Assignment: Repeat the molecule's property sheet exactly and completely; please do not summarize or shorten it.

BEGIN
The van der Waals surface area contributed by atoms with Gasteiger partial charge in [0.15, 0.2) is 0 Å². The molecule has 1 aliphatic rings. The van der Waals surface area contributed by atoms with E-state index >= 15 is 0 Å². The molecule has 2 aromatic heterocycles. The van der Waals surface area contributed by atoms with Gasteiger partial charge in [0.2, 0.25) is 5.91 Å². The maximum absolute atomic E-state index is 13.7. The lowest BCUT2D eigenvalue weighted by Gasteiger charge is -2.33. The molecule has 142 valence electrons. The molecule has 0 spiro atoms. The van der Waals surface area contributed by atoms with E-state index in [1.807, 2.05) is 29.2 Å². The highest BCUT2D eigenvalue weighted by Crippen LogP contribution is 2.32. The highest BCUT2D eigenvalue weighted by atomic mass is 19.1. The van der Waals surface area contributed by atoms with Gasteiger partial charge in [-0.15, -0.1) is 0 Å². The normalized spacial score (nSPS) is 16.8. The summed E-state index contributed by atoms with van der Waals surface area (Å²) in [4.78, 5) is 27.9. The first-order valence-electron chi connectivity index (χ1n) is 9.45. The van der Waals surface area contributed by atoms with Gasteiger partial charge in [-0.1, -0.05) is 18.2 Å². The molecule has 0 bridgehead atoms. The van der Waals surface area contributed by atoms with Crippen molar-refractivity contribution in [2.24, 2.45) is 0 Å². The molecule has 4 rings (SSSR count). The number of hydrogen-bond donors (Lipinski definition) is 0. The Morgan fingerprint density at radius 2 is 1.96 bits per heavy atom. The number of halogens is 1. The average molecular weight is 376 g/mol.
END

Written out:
The van der Waals surface area contributed by atoms with Gasteiger partial charge in [0.15, 0.2) is 0 Å². The molecule has 1 aliphatic rings. The van der Waals surface area contributed by atoms with E-state index >= 15 is 0 Å². The molecule has 2 aromatic heterocycles. The van der Waals surface area contributed by atoms with Gasteiger partial charge in [0.2, 0.25) is 5.91 Å². The maximum absolute atomic E-state index is 13.7. The lowest BCUT2D eigenvalue weighted by Gasteiger charge is -2.33. The molecule has 142 valence electrons. The molecule has 0 spiro atoms. The van der Waals surface area contributed by atoms with E-state index in [1.807, 2.05) is 29.2 Å². The highest BCUT2D eigenvalue weighted by Crippen LogP contribution is 2.32. The highest BCUT2D eigenvalue weighted by atomic mass is 19.1. The van der Waals surface area contributed by atoms with Gasteiger partial charge in [-0.15, -0.1) is 0 Å². The normalized spacial score (nSPS) is 16.8. The summed E-state index contributed by atoms with van der Waals surface area (Å²) in [4.78, 5) is 27.9. The first-order valence-electron chi connectivity index (χ1n) is 9.45. The van der Waals surface area contributed by atoms with Gasteiger partial charge in [-0.1, -0.05) is 18.2 Å². The molecule has 0 bridgehead atoms. The van der Waals surface area contributed by atoms with Crippen molar-refractivity contribution in [2.24, 2.45) is 0 Å². The molecule has 4 rings (SSSR count). The number of hydrogen-bond donors (Lipinski definition) is 0. The Morgan fingerprint density at radius 2 is 1.96 bits per heavy atom. The number of halogens is 1. The average molecular weight is 376 g/mol.